protonup-qt custom install directory

Back in the main menu, select “Add version” to install a new version of Proton GE. From here you can select what compatibility tool you want to install besides Proton GE: Boxtron, Luxtorpeda, and Roberta. For simplicity’s sake, we’ll just cover Proton GE for this tutorial. Click the dropdown menu under “Version” to see the long list of Proton GE releases. By default the latest version should already be selected.

protonup-qt choose compatibility tool

If you click “Info” you’ll be taken to that version’s patch notes. Otherwise, click “Install” to download Proton GE and extract the tarball into the compatibilitytools.d directory. Now this version should be available from the main menu.

protonup-qt downloading proton ge

If Steam is running on your system, restart the client. Steam should now pick up the new version of Proton GE. From here you can enable the use of Proton GE globally by going to Steam > Settings > Steam Play. Check the box for “Enable Steam Play for all other titles” and select Proton GE from the dropdown menu. Click “OK” to save the changes, then restart the Steam client once more. All titles running through Proton will now use Proton GE.

steam selecting proton version globally

On the other hand, if you only want a specific set of games to use Proton GE, just right-click the game from your Steam library, click “Properties…” and on the Compatibility tab, check the box for “Force the use of a specific Steam Play compatibility tool” and select Proton GE from the dropdown menu. No restart of the Steam client required here.

steam selecting proton version for a specific game

Back to ProtonUp-Qt, you can remove specific versions of Proton GE at will by selecting them from the main menu and clicking “Remove selected.” You can double-click an item from the list (or click “Show info”) and see what games from your Steam library are using that version of Proton GE. Double-click a game and you will be brought to the Steam store page for it. Click “Batch update” to switch the game list to use a different compatibility layer or version of Proton GE.

protonup-qt batch conversion

From the main menu you can also see all the games installed in your Steam library by clicking “Show game list.” Now you can take a glance at what versions of Proton or Proton GE your games are using (unless they’re native), and from the dropdown menu you can easily switch what version of Proton you want the game to use. It’s a neat alternative in case you don’t want to use Steam’s interface to do the same thing.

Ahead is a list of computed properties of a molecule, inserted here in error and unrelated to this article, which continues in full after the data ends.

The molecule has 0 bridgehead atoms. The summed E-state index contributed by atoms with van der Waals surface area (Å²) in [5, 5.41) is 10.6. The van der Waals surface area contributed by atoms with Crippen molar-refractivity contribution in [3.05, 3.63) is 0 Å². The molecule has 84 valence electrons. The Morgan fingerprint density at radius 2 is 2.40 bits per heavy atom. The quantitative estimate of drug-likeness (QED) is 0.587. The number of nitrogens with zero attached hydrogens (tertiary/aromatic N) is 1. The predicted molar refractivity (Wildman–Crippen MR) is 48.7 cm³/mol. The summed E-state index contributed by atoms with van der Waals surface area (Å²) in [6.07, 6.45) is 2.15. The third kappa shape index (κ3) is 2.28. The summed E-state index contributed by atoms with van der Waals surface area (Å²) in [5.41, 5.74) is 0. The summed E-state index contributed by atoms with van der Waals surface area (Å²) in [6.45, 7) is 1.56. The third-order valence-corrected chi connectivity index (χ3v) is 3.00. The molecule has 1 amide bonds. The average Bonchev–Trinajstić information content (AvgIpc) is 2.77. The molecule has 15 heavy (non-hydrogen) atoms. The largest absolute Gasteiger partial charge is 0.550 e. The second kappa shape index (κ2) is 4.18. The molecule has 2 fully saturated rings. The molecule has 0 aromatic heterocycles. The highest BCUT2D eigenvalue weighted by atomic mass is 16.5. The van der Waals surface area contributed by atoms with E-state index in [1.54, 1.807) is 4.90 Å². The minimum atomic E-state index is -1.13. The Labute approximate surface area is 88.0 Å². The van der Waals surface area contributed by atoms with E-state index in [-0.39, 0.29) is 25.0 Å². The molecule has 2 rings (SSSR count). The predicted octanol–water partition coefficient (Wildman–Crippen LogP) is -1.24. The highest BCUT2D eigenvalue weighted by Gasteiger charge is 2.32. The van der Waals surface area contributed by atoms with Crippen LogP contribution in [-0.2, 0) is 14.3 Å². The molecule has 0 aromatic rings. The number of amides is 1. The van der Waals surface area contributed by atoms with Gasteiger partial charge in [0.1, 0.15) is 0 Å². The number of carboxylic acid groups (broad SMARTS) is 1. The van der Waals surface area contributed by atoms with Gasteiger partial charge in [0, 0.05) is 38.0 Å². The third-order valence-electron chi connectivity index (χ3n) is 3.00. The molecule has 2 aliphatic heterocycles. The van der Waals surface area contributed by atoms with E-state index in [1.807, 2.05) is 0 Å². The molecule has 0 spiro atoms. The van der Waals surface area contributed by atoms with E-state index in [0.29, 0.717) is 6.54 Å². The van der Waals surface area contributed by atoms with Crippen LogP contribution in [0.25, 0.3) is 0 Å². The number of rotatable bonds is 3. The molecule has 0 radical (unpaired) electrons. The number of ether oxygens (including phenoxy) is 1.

protonup-qt game list

If you want to make use of FSR, regardless of what GPU vendor you have, go to the Steam launch parameters for your game and add this:


Then adjust the resolution when in-game until you can strike a good balance between performance and graphics quality. For instance, if you have a 1080p screen, you could downscale the game to 720p and still (probably) retain most of the same quality, albeit for textures that are far away. This is incredibly useful in a day and age where GPUs cost a small fortune, while still making good use out of your older GPU/CPU.

ProtonUp-Qt works with more than just Steam. You can also download and install Wine-GE for Lutris, and install custom versions of Wine and Proton GE for the Heroic Games Launcher. That’s outside the scope of this guide though.

What to be aware of when using Proton GE

The developer of Proton GE is not affliated with Valve. The compatibility layer is developed in his spare time. He is not under obligation to fulfill anyone’s specific requests. So here’s a couple of things to keep in mind:

  • Proton GE is built specifically for Steam games. If you want to use Proton GE outside of Steam (for example, for Lutris), use Wine GE instead
  • Proton GE-specific bugs should be reported on the project’s Discord channel, not on Valve’s issue tracker
  • Support from the developer is not available for those who use the Flatpak or AUR versions of Proton GE (although you could probably get unofficial support from the maintainers of those versions)
  • If you like what the developer does, you can support him via Patreon

That should wrap this guide up! Any questions, let me know in the comments or get in touch.

Cover image credit: KitchMe